Skills Fix Limited, based at Burton-in-Kendal, is seeking funding to tap in to find new offices with land attached so it can offer even more indoor and outdoor training courses to small and medium-sized companies.
Owner Colette Barnard, who has clients across the North of England and Scotland, has decided to focus mainly on the Cumbria and north Lancashire area in future because she wants to help upskill the local workforce and keep training spending within the local area.
“I currently source training and have a good portfolio of tutors and training providers who are happy to deliver in our area,” said Colette. “Those who need training in Cumbria are sometimes having to go out of the county, often to places like Manchester, for that training as, while there are some training companies in Cumbria, these might not be running the courses they need at that time and there is also no space for outdoor training at my existing premises. This is obviously costly and time consuming for the companies needing training and not good for the local economy.
“I want to have the flexibility to offer training when it fits in with the client and keep the money spent on training within the local economy. Having new premises for indoor and outdoor training in this area would allow me to do that, using my tutors and in collaboration with other local training providers.”
Colette, who was brought up in Morecambe and attended Morecambe High School, was training manager for Volker Stevin, in the town, dealing with all aspects of its training, before setting up skills4construction in 2010 to support small to medium enterprises with their training.
“I work with clients which do not have the luxury of their own training department,” said Colette, who lives at Beetham. “They include those in the construction and land-based sectors, such as civil engineering, demolition, sports turf specialists and horticulture – any companies which have labour and plant machinery.
“I provide a tailor-made, full service, in effect becoming their training department. This involves implementing systems, maintaining records, identifying and sourcing training, applying for relevant and required cards, tracking expiries, along with claiming grants and funding to help subsidise the training.
“These smaller organisations generally do not have a dedicated individual responsible for training and it very often falls into the lap of senior management to manage.
“The companies are usually missing out on thousands of pounds in unclaimed grants or potential available funding.
“Training card and certification schemes can be a minefield and I have the experience to navigate my way around these. I relieve the disruption, stress and administrative headache that is involved in everything associated with training, leaving senior personnel to get on with managing the business more effectively and efficiently.”
Skills Fix organises all aspects of training, including health and safety, such as safety awareness, site management safety, first aid, asbestos, abrasive wheels and mental health awareness; working at heights, including scaffold safety and mobile towers; streetworks, including location of underground services and use of temporary traffic lights; and plant operations, such as using a dumper, excavator, agricultural tractor, ride on roller and more.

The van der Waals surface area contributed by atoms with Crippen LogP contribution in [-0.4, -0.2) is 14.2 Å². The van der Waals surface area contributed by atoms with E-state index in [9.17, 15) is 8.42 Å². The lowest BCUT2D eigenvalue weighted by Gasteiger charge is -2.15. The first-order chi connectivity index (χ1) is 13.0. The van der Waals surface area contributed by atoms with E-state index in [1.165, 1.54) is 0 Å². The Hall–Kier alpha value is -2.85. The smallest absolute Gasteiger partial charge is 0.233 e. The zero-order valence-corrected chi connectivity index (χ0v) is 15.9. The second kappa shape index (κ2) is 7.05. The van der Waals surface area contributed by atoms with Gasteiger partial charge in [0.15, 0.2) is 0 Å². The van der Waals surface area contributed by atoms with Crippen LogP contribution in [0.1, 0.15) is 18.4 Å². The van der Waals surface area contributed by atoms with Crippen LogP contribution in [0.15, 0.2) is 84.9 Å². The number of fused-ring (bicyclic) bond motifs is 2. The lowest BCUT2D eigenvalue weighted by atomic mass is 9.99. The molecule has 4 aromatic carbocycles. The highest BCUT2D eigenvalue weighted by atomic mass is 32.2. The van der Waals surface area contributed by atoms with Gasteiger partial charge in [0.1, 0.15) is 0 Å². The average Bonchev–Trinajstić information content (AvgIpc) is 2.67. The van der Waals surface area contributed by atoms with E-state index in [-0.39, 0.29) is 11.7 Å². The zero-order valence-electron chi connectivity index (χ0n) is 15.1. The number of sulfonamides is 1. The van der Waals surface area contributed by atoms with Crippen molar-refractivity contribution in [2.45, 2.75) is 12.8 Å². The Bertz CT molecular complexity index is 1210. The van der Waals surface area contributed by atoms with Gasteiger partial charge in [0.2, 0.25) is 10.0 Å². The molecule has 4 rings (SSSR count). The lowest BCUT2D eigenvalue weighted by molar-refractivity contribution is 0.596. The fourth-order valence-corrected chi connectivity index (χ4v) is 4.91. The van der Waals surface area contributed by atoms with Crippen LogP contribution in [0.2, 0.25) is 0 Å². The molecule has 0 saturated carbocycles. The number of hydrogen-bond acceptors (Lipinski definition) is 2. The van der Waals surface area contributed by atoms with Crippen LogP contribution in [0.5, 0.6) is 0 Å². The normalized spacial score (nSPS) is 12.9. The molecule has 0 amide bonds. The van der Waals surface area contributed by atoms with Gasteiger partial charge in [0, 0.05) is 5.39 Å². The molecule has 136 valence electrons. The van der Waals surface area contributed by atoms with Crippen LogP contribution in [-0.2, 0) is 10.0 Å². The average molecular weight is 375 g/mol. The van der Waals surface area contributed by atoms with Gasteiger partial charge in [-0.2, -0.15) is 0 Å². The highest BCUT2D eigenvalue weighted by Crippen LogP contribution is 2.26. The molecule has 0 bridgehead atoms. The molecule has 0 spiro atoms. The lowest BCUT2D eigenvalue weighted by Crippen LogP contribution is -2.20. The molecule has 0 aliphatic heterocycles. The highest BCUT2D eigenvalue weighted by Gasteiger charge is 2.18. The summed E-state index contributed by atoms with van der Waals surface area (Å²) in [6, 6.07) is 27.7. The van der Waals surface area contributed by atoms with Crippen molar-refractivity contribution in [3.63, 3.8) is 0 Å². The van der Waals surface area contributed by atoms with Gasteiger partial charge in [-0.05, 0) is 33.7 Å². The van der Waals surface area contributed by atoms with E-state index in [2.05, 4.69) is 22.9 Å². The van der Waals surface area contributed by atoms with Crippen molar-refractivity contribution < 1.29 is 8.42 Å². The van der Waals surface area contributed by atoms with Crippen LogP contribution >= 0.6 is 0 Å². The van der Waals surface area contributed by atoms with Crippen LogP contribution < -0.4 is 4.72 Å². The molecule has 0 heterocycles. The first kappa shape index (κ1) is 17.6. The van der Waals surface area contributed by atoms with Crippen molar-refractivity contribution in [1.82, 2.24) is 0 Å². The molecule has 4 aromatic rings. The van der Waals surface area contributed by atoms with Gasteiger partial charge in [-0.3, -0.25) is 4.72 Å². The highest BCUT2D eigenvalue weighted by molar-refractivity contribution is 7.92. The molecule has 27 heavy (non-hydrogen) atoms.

Training can be accredited to schemes such as CITB, CPCS, NPORS, LANTRA and IPAF.
Colette said she was now also looking to offer more courses to support the agricultural sector.
She has just changed the name of her company to Skills Fix and worked with Creative Lakes at Kendal on a rebranding exercise. “After ten years it felt the right time to refresh and rebrand, take the company to the next level and to reflect my plan going forward to concentrate on local skills and helping the local economy,” said Colette. “I will retain my clients in other parts of the country but want to focus on the Cumbria and north Lancashire area.”
She said now was a particularly important time for companies to look afresh at their training. During lockdown, many firms had not been able to operate as normal and some training would have fallen by the wayside. Most accreditation bodies had given extensions to expiries of mandatory certificates to the end of September, so firms needed to ensure they were compliant by then.
Colette added the Government’s announcement of £5 billion of spending to revamp the economy was likely to generate construction projects in this area and companies needed their staff trained up to make them more competitive and attractive to clients when tendering for work.
She also felt scores of companies were missing out on claiming grants and funding for training. “The companies who engage my services can make significant commercial benefits through my experience in maximising grants and gaining industry funding, which can very often offset a large proportion and, in some cases, all of the cost of training their workforce.
“I get a kick out of clawing as much money back into the company as possible to aid the upskilling of the workforce.”
Colette said she was excited about the future of her business and aimed to do all she could to help local firms. “I want to take all their training hassle away from them, so they can get on with running their business, concentrate on winning work, sleep easy at night knowing training is under control and, crucially, that they are keeping their workforce safe.”
For more information about Skills Fix Limited see www.skillsfix.co.uk